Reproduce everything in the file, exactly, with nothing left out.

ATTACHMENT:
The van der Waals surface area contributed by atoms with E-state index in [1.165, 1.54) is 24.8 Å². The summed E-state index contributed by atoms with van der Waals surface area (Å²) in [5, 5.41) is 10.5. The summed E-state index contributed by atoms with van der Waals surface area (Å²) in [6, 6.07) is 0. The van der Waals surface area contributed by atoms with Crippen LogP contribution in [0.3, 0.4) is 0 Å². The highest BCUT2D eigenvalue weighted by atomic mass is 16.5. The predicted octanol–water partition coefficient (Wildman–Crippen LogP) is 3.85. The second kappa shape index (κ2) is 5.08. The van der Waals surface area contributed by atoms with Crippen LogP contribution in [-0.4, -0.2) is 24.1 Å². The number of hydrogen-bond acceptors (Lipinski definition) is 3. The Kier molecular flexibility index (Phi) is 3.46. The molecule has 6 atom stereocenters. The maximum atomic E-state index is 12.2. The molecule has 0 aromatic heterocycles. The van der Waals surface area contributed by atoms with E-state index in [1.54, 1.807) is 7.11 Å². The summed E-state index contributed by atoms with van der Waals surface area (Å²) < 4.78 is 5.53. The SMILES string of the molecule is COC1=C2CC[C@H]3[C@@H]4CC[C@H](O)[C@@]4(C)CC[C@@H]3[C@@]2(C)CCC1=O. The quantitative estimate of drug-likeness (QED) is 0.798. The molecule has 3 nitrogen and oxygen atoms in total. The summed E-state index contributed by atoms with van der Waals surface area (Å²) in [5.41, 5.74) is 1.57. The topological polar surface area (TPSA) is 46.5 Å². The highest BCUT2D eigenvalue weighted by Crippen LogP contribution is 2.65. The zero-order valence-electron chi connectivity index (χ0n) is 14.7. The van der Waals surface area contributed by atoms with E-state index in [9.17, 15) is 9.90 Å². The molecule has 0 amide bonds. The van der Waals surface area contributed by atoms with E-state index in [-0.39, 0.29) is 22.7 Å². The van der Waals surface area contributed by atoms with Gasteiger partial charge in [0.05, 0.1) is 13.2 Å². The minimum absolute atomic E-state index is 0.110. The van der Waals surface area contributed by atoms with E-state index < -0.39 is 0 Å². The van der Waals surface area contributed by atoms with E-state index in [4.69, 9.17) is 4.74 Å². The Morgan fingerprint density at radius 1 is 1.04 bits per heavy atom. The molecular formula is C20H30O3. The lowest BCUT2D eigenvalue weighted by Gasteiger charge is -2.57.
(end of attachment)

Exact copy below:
The van der Waals surface area contributed by atoms with E-state index in [1.165, 1.54) is 24.8 Å². The summed E-state index contributed by atoms with van der Waals surface area (Å²) in [5, 5.41) is 10.5. The summed E-state index contributed by atoms with van der Waals surface area (Å²) in [6, 6.07) is 0. The van der Waals surface area contributed by atoms with Crippen LogP contribution in [0.3, 0.4) is 0 Å². The highest BCUT2D eigenvalue weighted by atomic mass is 16.5. The predicted octanol–water partition coefficient (Wildman–Crippen LogP) is 3.85. The second kappa shape index (κ2) is 5.08. The van der Waals surface area contributed by atoms with Crippen LogP contribution in [-0.4, -0.2) is 24.1 Å². The number of hydrogen-bond acceptors (Lipinski definition) is 3. The Kier molecular flexibility index (Phi) is 3.46. The molecule has 6 atom stereocenters. The maximum atomic E-state index is 12.2. The molecule has 0 aromatic heterocycles. The van der Waals surface area contributed by atoms with E-state index in [1.54, 1.807) is 7.11 Å². The summed E-state index contributed by atoms with van der Waals surface area (Å²) < 4.78 is 5.53. The SMILES string of the molecule is COC1=C2CC[C@H]3[C@@H]4CC[C@H](O)[C@@]4(C)CC[C@@H]3[C@@]2(C)CCC1=O. The quantitative estimate of drug-likeness (QED) is 0.798. The molecule has 3 nitrogen and oxygen atoms in total. The summed E-state index contributed by atoms with van der Waals surface area (Å²) in [5.41, 5.74) is 1.57. The topological polar surface area (TPSA) is 46.5 Å². The highest BCUT2D eigenvalue weighted by Crippen LogP contribution is 2.65. The zero-order valence-electron chi connectivity index (χ0n) is 14.7. The van der Waals surface area contributed by atoms with E-state index in [9.17, 15) is 9.90 Å². The molecule has 0 amide bonds. The van der Waals surface area contributed by atoms with E-state index in [-0.39, 0.29) is 22.7 Å². The van der Waals surface area contributed by atoms with Gasteiger partial charge in [0.05, 0.1) is 13.2 Å². The minimum absolute atomic E-state index is 0.110. The van der Waals surface area contributed by atoms with E-state index < -0.39 is 0 Å². The van der Waals surface area contributed by atoms with E-state index in [4.69, 9.17) is 4.74 Å². The Morgan fingerprint density at radius 1 is 1.04 bits per heavy atom. The molecular formula is C20H30O3. The lowest BCUT2D eigenvalue weighted by Gasteiger charge is -2.57.